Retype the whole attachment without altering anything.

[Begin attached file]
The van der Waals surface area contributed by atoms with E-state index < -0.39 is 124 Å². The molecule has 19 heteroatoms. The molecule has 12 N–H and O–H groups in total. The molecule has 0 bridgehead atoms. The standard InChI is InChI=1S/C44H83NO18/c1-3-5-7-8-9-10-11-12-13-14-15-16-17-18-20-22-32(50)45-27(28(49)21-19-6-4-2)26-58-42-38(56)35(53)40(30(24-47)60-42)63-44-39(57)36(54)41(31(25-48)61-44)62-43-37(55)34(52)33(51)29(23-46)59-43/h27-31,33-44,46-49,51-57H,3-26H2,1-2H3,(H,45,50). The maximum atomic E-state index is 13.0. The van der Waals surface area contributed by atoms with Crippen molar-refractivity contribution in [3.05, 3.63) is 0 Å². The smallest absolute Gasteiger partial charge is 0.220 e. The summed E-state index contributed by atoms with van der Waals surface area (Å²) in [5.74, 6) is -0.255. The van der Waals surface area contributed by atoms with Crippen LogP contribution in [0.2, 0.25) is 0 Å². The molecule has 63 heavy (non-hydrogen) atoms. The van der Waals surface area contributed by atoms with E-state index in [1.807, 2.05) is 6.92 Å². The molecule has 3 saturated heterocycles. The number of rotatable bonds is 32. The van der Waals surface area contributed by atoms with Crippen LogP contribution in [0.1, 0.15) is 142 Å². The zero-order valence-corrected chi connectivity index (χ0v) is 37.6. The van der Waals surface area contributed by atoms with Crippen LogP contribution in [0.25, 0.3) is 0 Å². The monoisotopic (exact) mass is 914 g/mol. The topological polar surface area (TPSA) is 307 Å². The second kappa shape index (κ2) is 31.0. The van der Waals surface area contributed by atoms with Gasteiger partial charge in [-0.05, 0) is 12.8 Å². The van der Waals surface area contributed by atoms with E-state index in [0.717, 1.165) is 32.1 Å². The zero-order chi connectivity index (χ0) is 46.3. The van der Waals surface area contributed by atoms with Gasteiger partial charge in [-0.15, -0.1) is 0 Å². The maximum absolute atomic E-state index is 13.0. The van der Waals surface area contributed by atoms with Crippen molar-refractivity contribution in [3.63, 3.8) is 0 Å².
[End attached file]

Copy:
The van der Waals surface area contributed by atoms with E-state index < -0.39 is 124 Å². The molecule has 19 heteroatoms. The molecule has 12 N–H and O–H groups in total. The molecule has 0 bridgehead atoms. The standard InChI is InChI=1S/C44H83NO18/c1-3-5-7-8-9-10-11-12-13-14-15-16-17-18-20-22-32(50)45-27(28(49)21-19-6-4-2)26-58-42-38(56)35(53)40(30(24-47)60-42)63-44-39(57)36(54)41(31(25-48)61-44)62-43-37(55)34(52)33(51)29(23-46)59-43/h27-31,33-44,46-49,51-57H,3-26H2,1-2H3,(H,45,50). The maximum atomic E-state index is 13.0. The van der Waals surface area contributed by atoms with Crippen molar-refractivity contribution in [3.05, 3.63) is 0 Å². The smallest absolute Gasteiger partial charge is 0.220 e. The summed E-state index contributed by atoms with van der Waals surface area (Å²) in [5.74, 6) is -0.255. The van der Waals surface area contributed by atoms with Crippen LogP contribution in [0.2, 0.25) is 0 Å². The molecule has 63 heavy (non-hydrogen) atoms. The van der Waals surface area contributed by atoms with E-state index in [1.807, 2.05) is 6.92 Å². The molecule has 3 saturated heterocycles. The number of rotatable bonds is 32. The van der Waals surface area contributed by atoms with Crippen LogP contribution in [0.1, 0.15) is 142 Å². The zero-order valence-corrected chi connectivity index (χ0v) is 37.6. The van der Waals surface area contributed by atoms with Crippen LogP contribution in [0.25, 0.3) is 0 Å². The monoisotopic (exact) mass is 914 g/mol. The topological polar surface area (TPSA) is 307 Å². The second kappa shape index (κ2) is 31.0. The van der Waals surface area contributed by atoms with Gasteiger partial charge in [-0.05, 0) is 12.8 Å². The van der Waals surface area contributed by atoms with E-state index in [0.717, 1.165) is 32.1 Å². The zero-order chi connectivity index (χ0) is 46.3. The van der Waals surface area contributed by atoms with Gasteiger partial charge in [-0.15, -0.1) is 0 Å². The maximum absolute atomic E-state index is 13.0. The van der Waals surface area contributed by atoms with Crippen molar-refractivity contribution in [3.63, 3.8) is 0 Å².